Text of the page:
So, like I said, my first thought was, "At least she didn't attribute it to Caesar." Rather, she was suckered into believing that it was penned by Shakespeare. However, after about two seconds of reflection, I decided attributing it to Shakespeare makes her even more of a moron. Why? My first reason stands. "Whips into" is not consistent with Shakespeare's writing style. The second reason stands too. Why would Shakespeare have Caesar cautioning against rulers like himself? Most importantly, Barbara Streisand is a supposedly professional actress. You would think she would have studied some Shakespeare in her time. After all, Shakespeare, to the field of drama, is like the physicists' Newton, Einstein and Hawking all combined. He was the master playwright. So, since we're assuming Streisand has studied some Shakespeare, even if the phrase "whip into" didn't trigger a question mark, how is it that she didn't notice that this stupid quote is not anything like iambic pentameter, Shakespeare's favorite meter? Granted, "Beware the leader who bangs the drums of war" is almost iambic pentameter (replacing "leader" with "man" should do it), and since Shakespeare was not religious about it, that line could maybe pass. But the rest does not even resemble metered verse. It doesn't sound like Shakespeare at all. It sounds like the ramblings of a pacifist weenie. The quote, that a "friend" found somewhere on the internet (a questionable resource that should always be double checked), should have immediately set off alarms in her head. She should have gotten out her copy of The Complete Works of William Shakespeare (every actor should have one) and looked for the quote, or downloaded one of the e-texts from Project Gutenberg and done a quick text search of the play for a key phrase. Then she would have found that the quote has nothing to do with either Shakespeare or Caesar. It was fraudulently penned, and apparently quite recently, since nobody seems to be able to find an occurrence of it prior to 11 Sept. 2001 (please correct me if you find a prior reference). This would have saved her a good deal of embarassment. Since she wasn't bright enough to see big, red, flashing alarms when the quote was attributed to Shakespeare, I am forced to openly mock her, as I do all pacifist weenies who jump all over this quote the first time they see it. Like others, she ended up whining about how, okay, maybe it wasn't written by Shakespeare or Caesar, but it's still important and relevant, blah blah, sob, sob. The truth is, it's not important or relevant. People with an agenda trying to prove their points by citing other people with the same agenda is a very weak form of argument. Pacifist weenies referring to quotes by other pacifist weenies only works for pacifist weenies (which is why the pacifist weenies at the Democratic fund raiser applauded her so excitedly), just like Microsoft FUD about Linux (and Linux FUD about Microsoft, while we're on the subject) only serves to whip the apologists and devotees into an OS-Pride fervor. It is not at all persuasive. If the Democrats want to convince people there is something wrong with Pres. Bush's Iraq policy, they need to use some logic and reason, not clueless entertainers.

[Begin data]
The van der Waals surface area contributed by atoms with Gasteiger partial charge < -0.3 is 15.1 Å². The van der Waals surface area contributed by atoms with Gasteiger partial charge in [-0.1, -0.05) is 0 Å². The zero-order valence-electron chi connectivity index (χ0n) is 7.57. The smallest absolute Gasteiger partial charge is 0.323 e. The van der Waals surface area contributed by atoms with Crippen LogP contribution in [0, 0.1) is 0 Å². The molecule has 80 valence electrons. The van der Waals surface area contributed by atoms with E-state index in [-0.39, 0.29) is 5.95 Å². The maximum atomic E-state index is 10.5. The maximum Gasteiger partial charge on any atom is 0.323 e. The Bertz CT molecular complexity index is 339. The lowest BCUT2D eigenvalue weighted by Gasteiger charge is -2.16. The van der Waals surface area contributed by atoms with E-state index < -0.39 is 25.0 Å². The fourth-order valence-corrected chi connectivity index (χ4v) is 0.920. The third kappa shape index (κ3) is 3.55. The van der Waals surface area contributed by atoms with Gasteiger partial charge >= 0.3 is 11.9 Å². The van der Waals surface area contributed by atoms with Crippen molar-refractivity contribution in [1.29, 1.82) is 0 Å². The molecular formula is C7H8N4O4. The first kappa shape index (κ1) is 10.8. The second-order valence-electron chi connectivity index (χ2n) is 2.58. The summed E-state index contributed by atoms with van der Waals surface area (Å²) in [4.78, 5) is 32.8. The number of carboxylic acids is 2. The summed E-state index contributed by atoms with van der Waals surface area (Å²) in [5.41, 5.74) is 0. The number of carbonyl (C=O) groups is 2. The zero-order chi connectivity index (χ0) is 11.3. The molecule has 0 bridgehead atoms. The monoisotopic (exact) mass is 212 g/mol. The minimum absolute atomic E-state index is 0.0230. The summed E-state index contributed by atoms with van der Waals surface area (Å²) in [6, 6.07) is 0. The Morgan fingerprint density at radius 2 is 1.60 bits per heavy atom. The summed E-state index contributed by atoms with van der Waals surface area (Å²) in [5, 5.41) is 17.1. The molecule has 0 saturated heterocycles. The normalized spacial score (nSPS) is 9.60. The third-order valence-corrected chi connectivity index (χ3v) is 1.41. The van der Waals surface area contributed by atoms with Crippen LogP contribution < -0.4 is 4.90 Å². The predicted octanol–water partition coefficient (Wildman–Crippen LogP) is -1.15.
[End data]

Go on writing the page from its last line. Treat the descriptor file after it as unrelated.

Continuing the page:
User Journal

Journal Journal: Illegal Prime Number

This got rejected, so I'll just have to put it in my journal, because I think it's actually pretty cool, and could expose some of the technical flaws of the DMCA. Tasty Bits from the Technology Front has a story (about a year old now), about a prime number that may be illegal under the DMCA. The number, when converted to hex, becomes a binary gzipped file that contains important parts of the DeCSSS source code, which we all know is illegal under the DMCA. Follow the link. It's fun for all ages.
User Journal

Journal Journal: Law School

I think I've decided to go to law school once I finish my undergrad degree in EE. Perhaps the world could use a few lawyers who actually understand technology. Besides that, patent lawyers get paid obscene amounts of money because there aren't a lot of lawyers with a formal technical education.

Slashdot Top Deals

The means-and-ends moralists, or non-doers, always end up on their ends without any means. -- Saul Alinsky